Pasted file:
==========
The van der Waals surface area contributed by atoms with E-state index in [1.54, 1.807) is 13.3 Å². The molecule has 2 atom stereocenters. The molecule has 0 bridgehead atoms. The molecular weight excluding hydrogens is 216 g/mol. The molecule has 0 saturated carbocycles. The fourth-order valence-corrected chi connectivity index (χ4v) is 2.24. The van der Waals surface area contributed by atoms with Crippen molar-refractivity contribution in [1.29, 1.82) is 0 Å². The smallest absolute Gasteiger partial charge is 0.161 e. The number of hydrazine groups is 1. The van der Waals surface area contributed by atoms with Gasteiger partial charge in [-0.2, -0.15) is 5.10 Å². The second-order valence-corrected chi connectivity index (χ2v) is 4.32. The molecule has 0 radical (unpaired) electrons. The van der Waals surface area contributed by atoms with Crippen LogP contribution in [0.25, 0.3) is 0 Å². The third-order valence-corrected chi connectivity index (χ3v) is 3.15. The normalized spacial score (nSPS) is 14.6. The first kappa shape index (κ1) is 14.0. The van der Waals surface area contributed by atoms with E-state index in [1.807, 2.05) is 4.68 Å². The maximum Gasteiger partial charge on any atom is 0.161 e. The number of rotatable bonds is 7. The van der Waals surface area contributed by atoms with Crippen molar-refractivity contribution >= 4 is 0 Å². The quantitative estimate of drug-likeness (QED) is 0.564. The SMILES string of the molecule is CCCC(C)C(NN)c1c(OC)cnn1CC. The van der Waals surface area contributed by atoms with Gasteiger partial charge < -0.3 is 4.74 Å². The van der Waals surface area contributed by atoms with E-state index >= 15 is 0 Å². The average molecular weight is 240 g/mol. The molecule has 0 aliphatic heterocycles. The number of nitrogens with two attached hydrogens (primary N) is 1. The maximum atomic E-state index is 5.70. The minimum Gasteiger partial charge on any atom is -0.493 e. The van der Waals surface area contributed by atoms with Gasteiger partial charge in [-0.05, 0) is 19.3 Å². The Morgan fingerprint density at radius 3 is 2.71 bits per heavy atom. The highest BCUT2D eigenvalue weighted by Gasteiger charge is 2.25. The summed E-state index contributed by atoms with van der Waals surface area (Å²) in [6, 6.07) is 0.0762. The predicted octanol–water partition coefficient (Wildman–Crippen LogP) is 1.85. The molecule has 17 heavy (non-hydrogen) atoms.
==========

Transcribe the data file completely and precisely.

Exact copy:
The van der Waals surface area contributed by atoms with E-state index in [1.54, 1.807) is 13.3 Å². The molecule has 2 atom stereocenters. The molecule has 0 bridgehead atoms. The molecular weight excluding hydrogens is 216 g/mol. The molecule has 0 saturated carbocycles. The fourth-order valence-corrected chi connectivity index (χ4v) is 2.24. The van der Waals surface area contributed by atoms with Crippen molar-refractivity contribution in [1.29, 1.82) is 0 Å². The smallest absolute Gasteiger partial charge is 0.161 e. The number of hydrazine groups is 1. The van der Waals surface area contributed by atoms with Gasteiger partial charge in [-0.2, -0.15) is 5.10 Å². The second-order valence-corrected chi connectivity index (χ2v) is 4.32. The molecule has 0 radical (unpaired) electrons. The van der Waals surface area contributed by atoms with Crippen LogP contribution in [0.25, 0.3) is 0 Å². The third-order valence-corrected chi connectivity index (χ3v) is 3.15. The normalized spacial score (nSPS) is 14.6. The first kappa shape index (κ1) is 14.0. The van der Waals surface area contributed by atoms with E-state index in [1.807, 2.05) is 4.68 Å². The maximum Gasteiger partial charge on any atom is 0.161 e. The number of rotatable bonds is 7. The van der Waals surface area contributed by atoms with Crippen molar-refractivity contribution >= 4 is 0 Å². The quantitative estimate of drug-likeness (QED) is 0.564. The SMILES string of the molecule is CCCC(C)C(NN)c1c(OC)cnn1CC. The van der Waals surface area contributed by atoms with Gasteiger partial charge < -0.3 is 4.74 Å². The van der Waals surface area contributed by atoms with E-state index >= 15 is 0 Å². The average molecular weight is 240 g/mol. The molecule has 0 aliphatic heterocycles. The number of nitrogens with two attached hydrogens (primary N) is 1. The maximum atomic E-state index is 5.70. The minimum Gasteiger partial charge on any atom is -0.493 e. The van der Waals surface area contributed by atoms with Gasteiger partial charge in [-0.05, 0) is 19.3 Å². The Morgan fingerprint density at radius 3 is 2.71 bits per heavy atom. The highest BCUT2D eigenvalue weighted by Gasteiger charge is 2.25. The summed E-state index contributed by atoms with van der Waals surface area (Å²) in [6, 6.07) is 0.0762. The predicted octanol–water partition coefficient (Wildman–Crippen LogP) is 1.85. The molecule has 17 heavy (non-hydrogen) atoms.